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Published on September 12th, 2011 | by David Christie
Image © The Chancellor George Osborne, Communities Secretary Eric Pickes and Planning Minister Greg Clark have all been defending the government's new National Planning Policy Framework, on the grounds that it will enable the construction of more homes, as well as encourage economic growth.  Some in the housing sector have praised the NPPF, on the grounds that increasing the supply of land is the simplest way to lower the cost of housing and reduce homelessness (The UK has some of the worst housing conditions in Western Europe, with the number of homeless households having risen by 17% over the past year).  However, there have also been environmental concerns, with the National Trust, English Heritage and the Campaign for the Protection of Rural England all claiming that the new framework threatens the countryside.  There are also predictions that the framework's removal of the 'town centre first' principle from new office developments will generate more traffic congestion on the motorways. [caption id="" align="alignright" width="334" caption="Trellick Tower, North Kensington, London. Could we see developments like this in the countryside? Image from J@ck!'s photostream"]Trellick Tower, North Kensington, London.  Could we see developments like this in the countryside?[/caption] Supporters of the new rules argue that the desperate need for affordable housing trumps any environmental concerns.  But even if the environmental worries could be set aside, there is still the issue of democratic control (or the lack of it) over planning applications: if local authorities consider any new developments to be inappropriate, it will be virtually impossible for them to object.  The government claims that local people will instead be able to voice objections through the new neighbourhood plans, but a recent poll found that 70% of people said that they were ‘not very likely’ or ‘not at all likely’ to get involved in these. This means that it will be easy for developers to get their planning applications accepted, whether or not their developments actually meet the needs of local people.  Property companies have given a total of £3.3 million to the Conservative Party over the past three years, which is likely to raise suspicions that the new planning rules have been deliberately rigged to favour the interests of developers.  The existing planning system has clearly been inadequate in providing affordable housing, but if the new system is not designed to serve the interests of ordinary people, it could also turn out to be a failure.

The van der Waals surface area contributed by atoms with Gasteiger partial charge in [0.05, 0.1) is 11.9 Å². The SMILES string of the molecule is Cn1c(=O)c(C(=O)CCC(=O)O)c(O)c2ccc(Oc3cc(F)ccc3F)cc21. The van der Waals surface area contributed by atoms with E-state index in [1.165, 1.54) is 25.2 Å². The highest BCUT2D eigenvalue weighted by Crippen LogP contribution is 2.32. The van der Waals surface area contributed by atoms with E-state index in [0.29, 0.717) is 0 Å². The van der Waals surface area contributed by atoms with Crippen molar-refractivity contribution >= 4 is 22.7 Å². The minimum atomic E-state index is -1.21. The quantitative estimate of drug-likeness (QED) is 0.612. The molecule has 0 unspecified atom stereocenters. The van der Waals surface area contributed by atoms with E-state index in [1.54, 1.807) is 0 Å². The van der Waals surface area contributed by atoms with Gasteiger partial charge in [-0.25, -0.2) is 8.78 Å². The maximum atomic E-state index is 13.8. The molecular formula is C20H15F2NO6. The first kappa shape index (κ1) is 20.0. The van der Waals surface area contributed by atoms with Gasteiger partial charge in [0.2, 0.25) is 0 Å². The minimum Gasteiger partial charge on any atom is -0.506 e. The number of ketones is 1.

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Relaxing the planning laws – a solution to the housing crisis?

The Chancellor George Osborne, Communities Secretary Eric Pickes and Planning Minister Greg Clark have all been defending the government’s new National Planning Policy Framework, on the grounds that it will enable the construction of more homes, as well as encourage economic growth.  Some in the housing sector have praised the NPPF, on the grounds that increasing the supply of land is the simplest way to lower the cost of housing and reduce homelessness (The UK has some of the worst housing conditions in Western Europe, with the number of homeless households having risen by 17% over the past year).  However, there have also been environmental concerns, with the National Trust, English Heritage and the Campaign for the Protection of Rural England all claiming that the new framework threatens the countryside.  There are also predictions that the framework’s removal of the ‘town centre first’ principle from new office developments will generate more traffic congestion on the motorways.

Trellick Tower, North Kensington, London.  Could we see developments like this in the countryside?

Trellick Tower, North Kensington, London. Could we see developments like this in the countryside? Image from J@ck!'s photostream

Supporters of the new rules argue that the desperate need for affordable housing trumps any environmental concerns.  But even if the environmental worries could be set aside, there is still the issue of democratic control (or the lack of it) over planning applications: if local authorities consider any new developments to be inappropriate, it will be virtually impossible for them to object.  The government claims that local people will instead be able to voice objections through the new neighbourhood plans, but a recent poll found that 70% of people said that they were ‘not very likely’ or ‘not at all likely’ to get involved in these.

This means that it will be easy for developers to get their planning applications accepted, whether or not their developments actually meet the needs of local people.  Property companies have given a total of £3.3 million to the Conservative Party over the past three years, which is likely to raise suspicions that the new planning rules have been deliberately rigged to favour the interests of developers.  The existing planning system has clearly been inadequate in providing affordable housing, but if the new system is not designed to serve the interests of ordinary people, it could also turn out to be a failure.

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